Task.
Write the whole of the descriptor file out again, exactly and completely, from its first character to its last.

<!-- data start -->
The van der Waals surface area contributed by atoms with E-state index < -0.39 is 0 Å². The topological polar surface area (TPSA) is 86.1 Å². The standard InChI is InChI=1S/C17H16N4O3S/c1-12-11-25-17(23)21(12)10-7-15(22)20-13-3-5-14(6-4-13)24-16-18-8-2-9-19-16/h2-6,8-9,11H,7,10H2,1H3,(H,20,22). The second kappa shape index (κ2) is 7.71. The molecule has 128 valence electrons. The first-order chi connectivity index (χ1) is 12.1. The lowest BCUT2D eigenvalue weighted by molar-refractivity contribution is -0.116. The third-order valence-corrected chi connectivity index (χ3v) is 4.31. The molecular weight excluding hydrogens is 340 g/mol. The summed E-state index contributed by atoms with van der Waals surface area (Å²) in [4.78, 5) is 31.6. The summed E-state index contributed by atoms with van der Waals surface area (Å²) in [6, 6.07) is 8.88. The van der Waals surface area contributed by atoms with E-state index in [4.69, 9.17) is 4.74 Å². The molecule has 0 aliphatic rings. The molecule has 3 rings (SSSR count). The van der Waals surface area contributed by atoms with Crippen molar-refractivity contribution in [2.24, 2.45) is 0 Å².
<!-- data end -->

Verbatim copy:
The van der Waals surface area contributed by atoms with E-state index < -0.39 is 0 Å². The topological polar surface area (TPSA) is 86.1 Å². The standard InChI is InChI=1S/C17H16N4O3S/c1-12-11-25-17(23)21(12)10-7-15(22)20-13-3-5-14(6-4-13)24-16-18-8-2-9-19-16/h2-6,8-9,11H,7,10H2,1H3,(H,20,22). The second kappa shape index (κ2) is 7.71. The molecule has 128 valence electrons. The first-order chi connectivity index (χ1) is 12.1. The lowest BCUT2D eigenvalue weighted by molar-refractivity contribution is -0.116. The third-order valence-corrected chi connectivity index (χ3v) is 4.31. The molecular weight excluding hydrogens is 340 g/mol. The summed E-state index contributed by atoms with van der Waals surface area (Å²) in [4.78, 5) is 31.6. The summed E-state index contributed by atoms with van der Waals surface area (Å²) in [6, 6.07) is 8.88. The van der Waals surface area contributed by atoms with E-state index in [4.69, 9.17) is 4.74 Å². The molecule has 0 aliphatic rings. The molecule has 3 rings (SSSR count). The van der Waals surface area contributed by atoms with Crippen molar-refractivity contribution in [2.24, 2.45) is 0 Å².